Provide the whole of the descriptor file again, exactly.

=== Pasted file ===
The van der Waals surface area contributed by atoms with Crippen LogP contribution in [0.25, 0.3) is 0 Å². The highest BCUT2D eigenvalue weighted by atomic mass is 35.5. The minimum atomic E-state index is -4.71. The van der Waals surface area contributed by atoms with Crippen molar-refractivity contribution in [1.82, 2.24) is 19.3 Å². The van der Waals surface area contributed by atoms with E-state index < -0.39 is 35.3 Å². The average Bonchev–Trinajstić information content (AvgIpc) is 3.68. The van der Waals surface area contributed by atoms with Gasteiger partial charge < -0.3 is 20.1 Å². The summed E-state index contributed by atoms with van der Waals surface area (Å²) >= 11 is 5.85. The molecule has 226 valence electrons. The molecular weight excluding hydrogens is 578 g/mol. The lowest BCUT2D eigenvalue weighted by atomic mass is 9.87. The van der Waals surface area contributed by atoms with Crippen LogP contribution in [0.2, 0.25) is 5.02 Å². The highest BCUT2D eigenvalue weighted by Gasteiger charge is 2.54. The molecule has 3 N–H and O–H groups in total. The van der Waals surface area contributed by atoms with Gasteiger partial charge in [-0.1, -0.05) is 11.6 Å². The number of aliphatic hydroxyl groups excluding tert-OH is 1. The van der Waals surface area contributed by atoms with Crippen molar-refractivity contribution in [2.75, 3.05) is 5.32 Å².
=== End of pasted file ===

The van der Waals surface area contributed by atoms with Crippen LogP contribution in [0.25, 0.3) is 0 Å². The highest BCUT2D eigenvalue weighted by atomic mass is 35.5. The minimum atomic E-state index is -4.71. The van der Waals surface area contributed by atoms with Crippen molar-refractivity contribution in [1.82, 2.24) is 19.3 Å². The van der Waals surface area contributed by atoms with E-state index < -0.39 is 35.3 Å². The average Bonchev–Trinajstić information content (AvgIpc) is 3.68. The van der Waals surface area contributed by atoms with Gasteiger partial charge < -0.3 is 20.1 Å². The summed E-state index contributed by atoms with van der Waals surface area (Å²) >= 11 is 5.85. The molecule has 226 valence electrons. The molecular weight excluding hydrogens is 578 g/mol. The lowest BCUT2D eigenvalue weighted by atomic mass is 9.87. The van der Waals surface area contributed by atoms with Crippen LogP contribution in [0.2, 0.25) is 5.02 Å². The highest BCUT2D eigenvalue weighted by Gasteiger charge is 2.54. The molecule has 3 N–H and O–H groups in total. The van der Waals surface area contributed by atoms with Gasteiger partial charge in [-0.1, -0.05) is 11.6 Å². The number of aliphatic hydroxyl groups excluding tert-OH is 1. The van der Waals surface area contributed by atoms with Crippen molar-refractivity contribution in [2.75, 3.05) is 5.32 Å².